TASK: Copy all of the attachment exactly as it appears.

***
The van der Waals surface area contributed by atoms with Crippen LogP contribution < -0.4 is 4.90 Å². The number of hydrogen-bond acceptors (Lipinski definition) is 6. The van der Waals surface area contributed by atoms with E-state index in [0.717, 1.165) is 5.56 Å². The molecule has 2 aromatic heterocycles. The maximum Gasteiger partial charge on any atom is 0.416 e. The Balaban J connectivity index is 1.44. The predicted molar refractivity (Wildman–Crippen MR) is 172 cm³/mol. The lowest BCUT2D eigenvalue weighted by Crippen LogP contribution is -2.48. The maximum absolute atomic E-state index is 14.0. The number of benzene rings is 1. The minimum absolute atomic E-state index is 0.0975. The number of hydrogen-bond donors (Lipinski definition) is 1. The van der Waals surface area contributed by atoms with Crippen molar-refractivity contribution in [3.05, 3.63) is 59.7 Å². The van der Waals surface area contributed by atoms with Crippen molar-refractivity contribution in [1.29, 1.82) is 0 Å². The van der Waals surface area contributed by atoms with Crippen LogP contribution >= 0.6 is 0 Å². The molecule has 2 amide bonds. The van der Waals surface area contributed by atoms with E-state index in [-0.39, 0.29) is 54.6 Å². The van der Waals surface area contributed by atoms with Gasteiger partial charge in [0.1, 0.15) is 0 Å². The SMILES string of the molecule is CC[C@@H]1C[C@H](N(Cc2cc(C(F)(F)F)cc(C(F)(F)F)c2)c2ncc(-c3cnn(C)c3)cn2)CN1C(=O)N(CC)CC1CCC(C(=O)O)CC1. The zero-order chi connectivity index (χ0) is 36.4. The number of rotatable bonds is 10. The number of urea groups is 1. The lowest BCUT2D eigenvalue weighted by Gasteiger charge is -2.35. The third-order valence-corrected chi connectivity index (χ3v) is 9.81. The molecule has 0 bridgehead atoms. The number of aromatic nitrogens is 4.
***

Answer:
The van der Waals surface area contributed by atoms with Crippen LogP contribution < -0.4 is 4.90 Å². The number of hydrogen-bond acceptors (Lipinski definition) is 6. The van der Waals surface area contributed by atoms with E-state index in [0.717, 1.165) is 5.56 Å². The molecule has 2 aromatic heterocycles. The maximum Gasteiger partial charge on any atom is 0.416 e. The Balaban J connectivity index is 1.44. The predicted molar refractivity (Wildman–Crippen MR) is 172 cm³/mol. The lowest BCUT2D eigenvalue weighted by Crippen LogP contribution is -2.48. The maximum absolute atomic E-state index is 14.0. The number of benzene rings is 1. The minimum absolute atomic E-state index is 0.0975. The number of hydrogen-bond donors (Lipinski definition) is 1. The van der Waals surface area contributed by atoms with Crippen molar-refractivity contribution in [3.05, 3.63) is 59.7 Å². The van der Waals surface area contributed by atoms with Crippen molar-refractivity contribution in [1.29, 1.82) is 0 Å². The van der Waals surface area contributed by atoms with Crippen LogP contribution >= 0.6 is 0 Å². The molecule has 2 amide bonds. The van der Waals surface area contributed by atoms with E-state index in [-0.39, 0.29) is 54.6 Å². The van der Waals surface area contributed by atoms with Gasteiger partial charge in [0.1, 0.15) is 0 Å². The SMILES string of the molecule is CC[C@@H]1C[C@H](N(Cc2cc(C(F)(F)F)cc(C(F)(F)F)c2)c2ncc(-c3cnn(C)c3)cn2)CN1C(=O)N(CC)CC1CCC(C(=O)O)CC1. The zero-order chi connectivity index (χ0) is 36.4. The number of rotatable bonds is 10. The number of urea groups is 1. The lowest BCUT2D eigenvalue weighted by Gasteiger charge is -2.35. The third-order valence-corrected chi connectivity index (χ3v) is 9.81. The molecule has 0 bridgehead atoms. The number of aromatic nitrogens is 4.